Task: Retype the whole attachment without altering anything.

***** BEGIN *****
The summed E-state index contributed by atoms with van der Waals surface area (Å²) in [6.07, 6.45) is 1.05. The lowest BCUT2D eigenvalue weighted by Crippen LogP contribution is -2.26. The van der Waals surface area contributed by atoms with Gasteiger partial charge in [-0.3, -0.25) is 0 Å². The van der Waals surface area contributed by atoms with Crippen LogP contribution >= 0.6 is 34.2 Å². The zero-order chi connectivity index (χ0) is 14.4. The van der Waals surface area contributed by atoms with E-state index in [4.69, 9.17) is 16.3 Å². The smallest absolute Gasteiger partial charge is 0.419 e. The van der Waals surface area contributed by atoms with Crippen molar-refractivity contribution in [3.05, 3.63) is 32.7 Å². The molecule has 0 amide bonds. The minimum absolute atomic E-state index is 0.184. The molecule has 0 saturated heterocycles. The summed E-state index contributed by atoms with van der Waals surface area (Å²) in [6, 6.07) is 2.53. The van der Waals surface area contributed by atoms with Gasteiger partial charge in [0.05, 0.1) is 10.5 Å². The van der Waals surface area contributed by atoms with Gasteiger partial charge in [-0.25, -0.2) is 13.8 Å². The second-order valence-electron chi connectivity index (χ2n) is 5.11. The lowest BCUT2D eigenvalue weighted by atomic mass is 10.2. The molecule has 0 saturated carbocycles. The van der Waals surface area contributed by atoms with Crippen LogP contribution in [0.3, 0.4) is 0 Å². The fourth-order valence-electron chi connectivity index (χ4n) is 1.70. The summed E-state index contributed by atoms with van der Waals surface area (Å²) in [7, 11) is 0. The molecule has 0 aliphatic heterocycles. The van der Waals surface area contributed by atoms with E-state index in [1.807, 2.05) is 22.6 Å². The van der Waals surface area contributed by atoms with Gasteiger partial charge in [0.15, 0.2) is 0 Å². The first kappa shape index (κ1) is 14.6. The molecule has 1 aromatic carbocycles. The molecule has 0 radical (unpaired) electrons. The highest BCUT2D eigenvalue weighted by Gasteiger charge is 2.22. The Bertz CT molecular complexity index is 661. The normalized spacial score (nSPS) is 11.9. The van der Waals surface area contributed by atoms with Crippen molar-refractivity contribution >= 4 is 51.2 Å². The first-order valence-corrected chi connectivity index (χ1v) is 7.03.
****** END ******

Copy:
The summed E-state index contributed by atoms with van der Waals surface area (Å²) in [6.07, 6.45) is 1.05. The lowest BCUT2D eigenvalue weighted by Crippen LogP contribution is -2.26. The van der Waals surface area contributed by atoms with Gasteiger partial charge in [-0.3, -0.25) is 0 Å². The van der Waals surface area contributed by atoms with Crippen LogP contribution >= 0.6 is 34.2 Å². The zero-order chi connectivity index (χ0) is 14.4. The van der Waals surface area contributed by atoms with E-state index in [4.69, 9.17) is 16.3 Å². The smallest absolute Gasteiger partial charge is 0.419 e. The van der Waals surface area contributed by atoms with Crippen molar-refractivity contribution in [3.05, 3.63) is 32.7 Å². The molecule has 0 amide bonds. The minimum absolute atomic E-state index is 0.184. The molecule has 0 saturated heterocycles. The summed E-state index contributed by atoms with van der Waals surface area (Å²) in [6, 6.07) is 2.53. The van der Waals surface area contributed by atoms with Gasteiger partial charge in [0.05, 0.1) is 10.5 Å². The van der Waals surface area contributed by atoms with Gasteiger partial charge in [-0.25, -0.2) is 13.8 Å². The second-order valence-electron chi connectivity index (χ2n) is 5.11. The lowest BCUT2D eigenvalue weighted by atomic mass is 10.2. The molecule has 0 saturated carbocycles. The van der Waals surface area contributed by atoms with Crippen LogP contribution in [0.3, 0.4) is 0 Å². The fourth-order valence-electron chi connectivity index (χ4n) is 1.70. The summed E-state index contributed by atoms with van der Waals surface area (Å²) in [7, 11) is 0. The molecule has 0 aliphatic heterocycles. The van der Waals surface area contributed by atoms with E-state index in [1.807, 2.05) is 22.6 Å². The van der Waals surface area contributed by atoms with Gasteiger partial charge in [0.15, 0.2) is 0 Å². The first kappa shape index (κ1) is 14.6. The molecule has 1 aromatic carbocycles. The molecule has 0 radical (unpaired) electrons. The highest BCUT2D eigenvalue weighted by Gasteiger charge is 2.22. The Bertz CT molecular complexity index is 661. The normalized spacial score (nSPS) is 11.9. The van der Waals surface area contributed by atoms with Crippen molar-refractivity contribution >= 4 is 51.2 Å². The first-order valence-corrected chi connectivity index (χ1v) is 7.03.